10. Union Bank of India had 7.25 crore inoperative accounts, which had Rs18,842 crore in them at the end of FY22-23. A multiple of 4.9. It strangely did not provide information on unclaimed accounts, claiming it was unavailable, although UDGAM ought to have this and even more granular details. 
 
11. SBI, by far the biggest PSB in India, provided a typically arrogant response. It claimed that it does not bother to compile centralised information on the number of inoperative accounts and, even if it had them, that would be confidential information.
 
The table below provides a quick compilation and analysis of the data by Mr Goel. 
 
 
As per these facts, the amount in inoperative accounts alone is Rs1,03,230 crore. This does not include Indian Overseas Bank and the behemoth SBI’s figures, which would add another 50% to this amount. The government has admitted that the total unclaimed funds in the banking system were Rs42,272 crore at the end of March 2023, of which PSBs account for Rs36,185 crore. Assuming that private banks with unclaimed deposits of Rs6,087 crore have only twice the number of inoperative accounts, the number would be Rs12,174 crore. This means that at a conservative estimate at least Rs1 lakh crore. 
 
Mr Goel, who devotes a great deal of time and effort to helping people, points out that, although RBI set up UDGAM (unclaimed deposits gateway to access information), a new portal to centralise streamline recovery of unclaimed deposits, this provides no information on inoperative accounts. (Read: RBI Launches UDGAM - Centralised Web Portal for Searching Unclaimed Deposits Across Banks).
 
UDAGM itself was only created after senior counsel Prashant Bhushan helped me file a petition in the Supreme Court (SC) on unclaimed money rightfully belonging to depositors lying unclaimed (Unclaimed Deposits: SC Allows Prashant Bhushan To File a Rejoinder on PIL Seeking Steps To Inform Legal Heirs). In response, RBI informed SC that it was setting up a centralised portal that has recently become operational. 
 
At an annual death rate of 0.7%, we have 90 lakh people passing away every year. RBI’s own data shows that 2.5 crore bank accounts become inoperative every year in PSBs alone. It would appear that most of the money lying in unclaimed accounts belongs to people who are dead or those who are denied their rights due to litigation that goes on for decades. The fact is that there has been no effort to provide access to this information, even to academics and data science experts, to find ways to return gigantic sums of money to the rightful owners. 
 
It is pertinent to mention that the late Arun Jaitley, as finance minister, was the first to draw attention to dormant funds lying with banks in his Budget speech of 2014. He had approved the setting up of a committee under the chairmanship of the deputy governor, RBI, to examine unclaimed amount remaining in PPF (public provident fund), post-office savings schemes, etc., and recommend how this amount can be used to protect and further the financial interest of the senior citizens. (Read: https://pib.gov.in/newsite/PrintRelease.aspx?relid=109290 ).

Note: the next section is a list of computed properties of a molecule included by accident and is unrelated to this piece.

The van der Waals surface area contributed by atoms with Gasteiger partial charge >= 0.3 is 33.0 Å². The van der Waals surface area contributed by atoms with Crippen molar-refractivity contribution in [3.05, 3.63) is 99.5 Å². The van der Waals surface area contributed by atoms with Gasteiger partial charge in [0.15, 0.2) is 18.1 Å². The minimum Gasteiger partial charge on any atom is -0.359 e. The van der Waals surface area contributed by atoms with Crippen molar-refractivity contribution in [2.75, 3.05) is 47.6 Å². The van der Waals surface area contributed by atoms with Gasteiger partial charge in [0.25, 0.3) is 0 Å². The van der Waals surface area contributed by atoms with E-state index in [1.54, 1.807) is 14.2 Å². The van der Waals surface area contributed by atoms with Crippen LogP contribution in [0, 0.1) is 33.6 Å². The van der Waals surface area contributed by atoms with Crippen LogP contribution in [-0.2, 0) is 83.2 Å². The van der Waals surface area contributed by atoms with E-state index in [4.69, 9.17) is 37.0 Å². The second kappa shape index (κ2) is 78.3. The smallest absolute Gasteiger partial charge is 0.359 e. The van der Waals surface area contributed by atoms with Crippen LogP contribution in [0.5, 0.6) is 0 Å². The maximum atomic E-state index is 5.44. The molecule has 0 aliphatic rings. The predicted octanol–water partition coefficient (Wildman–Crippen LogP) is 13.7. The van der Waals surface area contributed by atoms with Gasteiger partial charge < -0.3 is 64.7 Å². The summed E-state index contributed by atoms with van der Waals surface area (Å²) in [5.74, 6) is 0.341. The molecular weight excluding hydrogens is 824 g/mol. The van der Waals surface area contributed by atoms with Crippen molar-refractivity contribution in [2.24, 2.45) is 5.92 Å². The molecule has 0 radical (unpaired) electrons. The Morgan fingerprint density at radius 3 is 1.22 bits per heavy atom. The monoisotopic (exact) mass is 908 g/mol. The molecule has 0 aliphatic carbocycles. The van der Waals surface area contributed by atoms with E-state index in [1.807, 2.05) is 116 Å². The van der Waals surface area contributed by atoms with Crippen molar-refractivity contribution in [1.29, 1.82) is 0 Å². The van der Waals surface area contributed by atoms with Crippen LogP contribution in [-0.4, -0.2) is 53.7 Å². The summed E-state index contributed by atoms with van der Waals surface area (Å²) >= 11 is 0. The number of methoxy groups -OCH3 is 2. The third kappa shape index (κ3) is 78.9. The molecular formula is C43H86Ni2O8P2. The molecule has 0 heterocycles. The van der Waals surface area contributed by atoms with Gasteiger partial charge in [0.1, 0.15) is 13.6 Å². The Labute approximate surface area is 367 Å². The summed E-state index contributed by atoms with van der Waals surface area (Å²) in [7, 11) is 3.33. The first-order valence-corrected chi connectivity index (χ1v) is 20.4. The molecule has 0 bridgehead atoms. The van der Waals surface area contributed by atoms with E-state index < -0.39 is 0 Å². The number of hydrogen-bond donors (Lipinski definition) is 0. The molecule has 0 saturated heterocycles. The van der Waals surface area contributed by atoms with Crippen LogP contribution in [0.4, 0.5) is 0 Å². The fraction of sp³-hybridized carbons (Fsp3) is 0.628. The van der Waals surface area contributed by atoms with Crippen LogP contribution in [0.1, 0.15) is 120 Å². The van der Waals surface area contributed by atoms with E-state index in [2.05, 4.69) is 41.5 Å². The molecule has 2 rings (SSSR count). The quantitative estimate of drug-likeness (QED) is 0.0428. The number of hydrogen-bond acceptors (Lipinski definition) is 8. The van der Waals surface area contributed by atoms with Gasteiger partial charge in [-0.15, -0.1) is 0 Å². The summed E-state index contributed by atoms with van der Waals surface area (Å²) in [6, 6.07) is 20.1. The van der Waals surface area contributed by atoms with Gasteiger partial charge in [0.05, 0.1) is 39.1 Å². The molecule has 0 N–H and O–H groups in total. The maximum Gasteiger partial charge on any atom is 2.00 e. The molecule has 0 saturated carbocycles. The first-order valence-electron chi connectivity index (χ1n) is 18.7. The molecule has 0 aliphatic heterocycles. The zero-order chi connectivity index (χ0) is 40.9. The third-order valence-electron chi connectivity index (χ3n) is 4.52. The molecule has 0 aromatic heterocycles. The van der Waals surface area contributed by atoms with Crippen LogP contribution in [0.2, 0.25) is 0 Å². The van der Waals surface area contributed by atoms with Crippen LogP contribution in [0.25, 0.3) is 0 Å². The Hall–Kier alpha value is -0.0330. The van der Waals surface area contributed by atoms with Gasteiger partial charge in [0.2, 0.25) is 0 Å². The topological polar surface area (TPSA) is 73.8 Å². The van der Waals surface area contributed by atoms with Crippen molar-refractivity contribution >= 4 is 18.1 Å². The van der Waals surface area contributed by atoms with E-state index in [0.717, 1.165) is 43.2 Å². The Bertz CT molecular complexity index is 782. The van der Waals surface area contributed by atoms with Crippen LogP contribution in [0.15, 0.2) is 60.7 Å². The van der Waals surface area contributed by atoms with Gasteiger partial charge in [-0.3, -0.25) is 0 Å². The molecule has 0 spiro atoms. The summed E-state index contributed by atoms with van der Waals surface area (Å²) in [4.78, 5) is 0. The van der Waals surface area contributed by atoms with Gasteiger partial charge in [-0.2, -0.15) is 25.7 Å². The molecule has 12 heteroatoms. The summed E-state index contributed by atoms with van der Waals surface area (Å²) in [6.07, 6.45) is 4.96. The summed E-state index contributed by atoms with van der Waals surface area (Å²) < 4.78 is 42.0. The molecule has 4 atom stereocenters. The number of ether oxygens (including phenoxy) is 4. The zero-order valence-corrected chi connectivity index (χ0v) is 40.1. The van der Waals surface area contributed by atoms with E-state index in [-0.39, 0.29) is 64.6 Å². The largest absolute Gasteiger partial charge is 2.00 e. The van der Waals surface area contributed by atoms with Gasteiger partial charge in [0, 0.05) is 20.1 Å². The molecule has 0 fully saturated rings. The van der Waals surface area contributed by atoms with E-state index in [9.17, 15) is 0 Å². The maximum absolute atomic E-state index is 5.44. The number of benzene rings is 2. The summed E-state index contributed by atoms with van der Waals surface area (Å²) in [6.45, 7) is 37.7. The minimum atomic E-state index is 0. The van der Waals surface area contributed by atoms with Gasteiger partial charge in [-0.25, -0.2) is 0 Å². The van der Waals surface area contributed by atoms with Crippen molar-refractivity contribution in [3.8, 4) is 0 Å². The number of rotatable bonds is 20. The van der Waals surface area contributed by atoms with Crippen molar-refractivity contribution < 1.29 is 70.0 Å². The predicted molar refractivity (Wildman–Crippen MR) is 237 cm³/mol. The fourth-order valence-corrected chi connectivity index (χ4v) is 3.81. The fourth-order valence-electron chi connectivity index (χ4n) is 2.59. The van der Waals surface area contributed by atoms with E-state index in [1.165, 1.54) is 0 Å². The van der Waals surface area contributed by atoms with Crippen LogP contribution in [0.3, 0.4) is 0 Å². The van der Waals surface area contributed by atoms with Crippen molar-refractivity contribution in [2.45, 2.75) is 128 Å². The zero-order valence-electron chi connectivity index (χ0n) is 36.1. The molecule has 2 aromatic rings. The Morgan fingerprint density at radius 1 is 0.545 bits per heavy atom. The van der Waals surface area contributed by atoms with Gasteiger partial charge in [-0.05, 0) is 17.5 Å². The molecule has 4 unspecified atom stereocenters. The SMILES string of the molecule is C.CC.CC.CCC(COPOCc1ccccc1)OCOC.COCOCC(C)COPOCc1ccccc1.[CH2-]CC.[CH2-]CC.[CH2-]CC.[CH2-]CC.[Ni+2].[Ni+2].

It is strange that nothing further has happened in this regard, and we have had to move the SC with a public interest litigation (PIL) to draw attention to these dormant funds. Small efforts such as the ‘100 days 100 pays’ campaign to refund money have fetched only a small success, with just Rs 5,729 crore being returned (Read: Banks Transferred Unclaimed Deposits Worth Rs1.44 Lakh Crore to DEA Fund in 5 Years; Received Rs5,729 Crore for Refunding to Claimant-depositors: Govt). A lot more needs to be done, and it cannot stop with bank funds alone. 
 
With Mr Jaitley’s protégé Nirmala Sitharaman, as the finance minister, it would be only fitting that this government takes on the challenge of accounting for people’s privately earned income and returning it to their rightful owners before we head into the general elections.
 
This article has been extensively revised since data from 5 banks came in after the initial article was published.
 
Comments
prashantrane2000
4 months ago
I am MFD, in my experience even if I notify people about unclaimed money (dividend/redemption) there no urgency/ importance given by many clients. They just don't care...
r_ashok41
4 months ago
how to find out the details is there any portal
rmganatra
4 months ago
Shocking! RBI's circular óf Feb. 2009 on dormant accounts expects the bank officers to proactively search the account holders and facilitate the balance transfer. We have no clue whether this was done!

If banks are not required to update the RBI on the status of these, they will not collate. I hope RBI will take cognizance of your article and monitor their resolution.

Kudos for highlighting matter which touches common man!/
Kamal Garg
4 months ago
Whatever be the amount of unclaimed as well as inoperative bank accounts, the GoI should not be allowed to usurp this account holders' money by merging this amount into Consolidated Fund of India (CFI).